In the past five years, Joy Division has been a particularly omnipresent reference point, a popular template for gloomy nü-gazers, and a conveniently hip name to drop. And it goes well beyond Interpol; even Fall Out Boy claims the band is one of their biggest influences, not that you’d know it from listening to them. Yet, if you listen carefully to Joy Division’s Closer now, 26 years after its release, you’d be hard pressed to hear its atmospheric gloom and concrete mausoleum production in many bands today. Paul Banks doesn’t have the spastic energy of Ian Curtis, nor is his voice nearly as creepy. And She Wants Revenge is merely Substance karaoke. There’s a level of sonic depth, of chilling mood and of portentous gloom on Closer that few, aside from Robert Smith in his heyday, can successfully match. Yet there’s a culture of Joy Division to which countless bands worship. Ian Curtis’ death went from tragic to romantic almost overnight, with many interpreting Closer as his musical suicide note.
The band has always denied their reputation as a lot of miserable bastards, however. They did, after all, begin as a punk band. Yet it’s hard to ignore the darkness and foreboding that pervades their second and final full-length offering. That everyone chooses to look into Curtis’ lyrics for clues about his own untimely death would seem only natural; summertime beach jams these ain’t.
Stephen Morris’ Can-like, high speed tribal drumming opens the first track, “Atrocity Exhibition,” a chaotic freakshow inspired by JG Ballard’s book of the same name. Ian Curtis’ lyrics tell of unspeakable horrors sold as entertainment, in lines like “for entertainment they watch his body twist/ behind his eyes he says `I still exist.’” And like a sadistic carnival barker, Curtis draws the listener in with the refrain “this is the way, step inside.” And while Morris and Peter Hook remain mostly consistent in their low-end rumble, Peter Hook’s guitars screech and howl, tear and scrape, like the subjects of abuse and torment in the song. From this song on, it’s evident: the decidedly more controlled sound of Unknown Pleasures was all but gone, leaving a chaotic, bleak and dangerous set of songs.
“Isolation,” by comparison, was sort of like a sonic predecessor to New Order, which Sumner, Hook and Morris would form after Curtis’ death. Marked by spastic synthesizers and a disco beat, it’s the most obviously catchy song on Closer, yet still highly paranoid and unsettling, particularly with Curtis’ confession, “I’m ashamed of the person I am.” Songs like “Passover,” a slower, more subdued and lyrically bleak track, are where Joy Division earned their reputation as progenitors of goth rock. However, having never employed the campy fashion, makeup or persona, this is largely a perception of the listener. It’s hard not to view this as one of the darker songs in all of rock, however.
The choppy “Colony” is closer to a straightforward rocker, though still miles from straightforward. It does, however, bring the tempo up before transitioning into “A Means to An End,” a simpler, and catchier song, as well as one of the band’s best. Hook’s descending bassline, Morris’ slo-mo disco hi-hat, Sumner’s unforgettable riff and Curtis’ haunted cry of “I put my trust in you” combined make for a surprisingly rocking listen, and one that many have attempted to copy since. Suffice to say, they all fail.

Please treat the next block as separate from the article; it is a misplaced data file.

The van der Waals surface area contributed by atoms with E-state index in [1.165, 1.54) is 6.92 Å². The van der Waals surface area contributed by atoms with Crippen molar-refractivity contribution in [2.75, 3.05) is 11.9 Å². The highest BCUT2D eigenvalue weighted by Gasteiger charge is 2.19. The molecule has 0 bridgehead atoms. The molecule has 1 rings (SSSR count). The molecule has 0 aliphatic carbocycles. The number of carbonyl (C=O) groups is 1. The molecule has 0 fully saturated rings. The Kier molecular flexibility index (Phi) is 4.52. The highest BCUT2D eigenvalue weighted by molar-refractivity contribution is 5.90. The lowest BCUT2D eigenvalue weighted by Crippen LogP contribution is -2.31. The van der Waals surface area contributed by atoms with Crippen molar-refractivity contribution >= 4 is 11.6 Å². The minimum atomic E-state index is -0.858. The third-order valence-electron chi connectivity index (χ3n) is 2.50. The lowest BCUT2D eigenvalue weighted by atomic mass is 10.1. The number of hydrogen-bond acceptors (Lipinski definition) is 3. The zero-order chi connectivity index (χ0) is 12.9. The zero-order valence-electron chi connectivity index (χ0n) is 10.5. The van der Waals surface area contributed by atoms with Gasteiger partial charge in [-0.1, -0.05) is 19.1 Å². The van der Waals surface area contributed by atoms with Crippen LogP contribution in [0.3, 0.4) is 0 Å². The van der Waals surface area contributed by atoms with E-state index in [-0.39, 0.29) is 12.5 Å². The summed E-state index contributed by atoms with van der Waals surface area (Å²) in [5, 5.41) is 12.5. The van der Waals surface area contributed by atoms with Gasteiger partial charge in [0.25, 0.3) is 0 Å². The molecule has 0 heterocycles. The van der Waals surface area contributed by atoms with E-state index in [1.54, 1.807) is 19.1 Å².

Arguably nothing is as amazing on the album as “Heart and Soul,” a bleak look at humanity, Curtis’ lyrics matched by the band’ s ambient arrangement. Bound by a repetitive bassline and skipping drum beat, the music frames Curtis’ voice, awash in reverb, sounding like it’s spoken from beyond. After the second chorus, however, Barney’s guitar spirals out of control into a distorted jangle of minor key terror. This song’s arrangement on paper doesn’t seem all that complex, nor is its structure all that different than most mainstream pop songs, yet in execution, it’s so much more advanced than most of Joy Division’s peers’ songs at the time, as well as that of most rock artists today.
It is during the final third of the album where the mood descends from bleak and brooding to hopeless, beginning with the line “So this is permanence/love’s shattered pride” in “Twenty Four Hours.” Slipping back and forth between subdued contemplation and visceral, pounding speeds, it’s the very model of bi-polar. “The Eternal” forgoes the manic for the merely depressive, slow burning piano and synth framing Curtis’ observations on death. The closer, “Decades,” is the closest song to sounding “goth,” aside from mere dark sensibilities. A harpsichord-like synth creates a baroque sort of atmosphere that sets a flame beneath the already morose sound created within the song. This song, in particular, seems to make a strong transition toward New Order’s first album, Movement, as both are quite similar in tone and in approach. In fact, some have accused Movement of sounding too much like Joy Division, though some forget that it was only a year prior that the trio, with Curtis, released Closer.
Joy Division’s best known song and biggest single, “Love Will Tear Us Apart,” was released shortly before Closer, and it’s no coincidence that it was left off the album. Though it, in itself, is equally as dark and as pessimistic as the songs on Closer, it sounded like a standalone hit, a single that seemed to have no direct connection to the album. Closer was not meant to be an album of singles, but rather nine songs connected in one of the strongest and most influential sets ever released. It’s nearly impossible to match these songs in terms of sheer originality and in passion, but it’s certainly easy to understand why so many bands attempt to do so.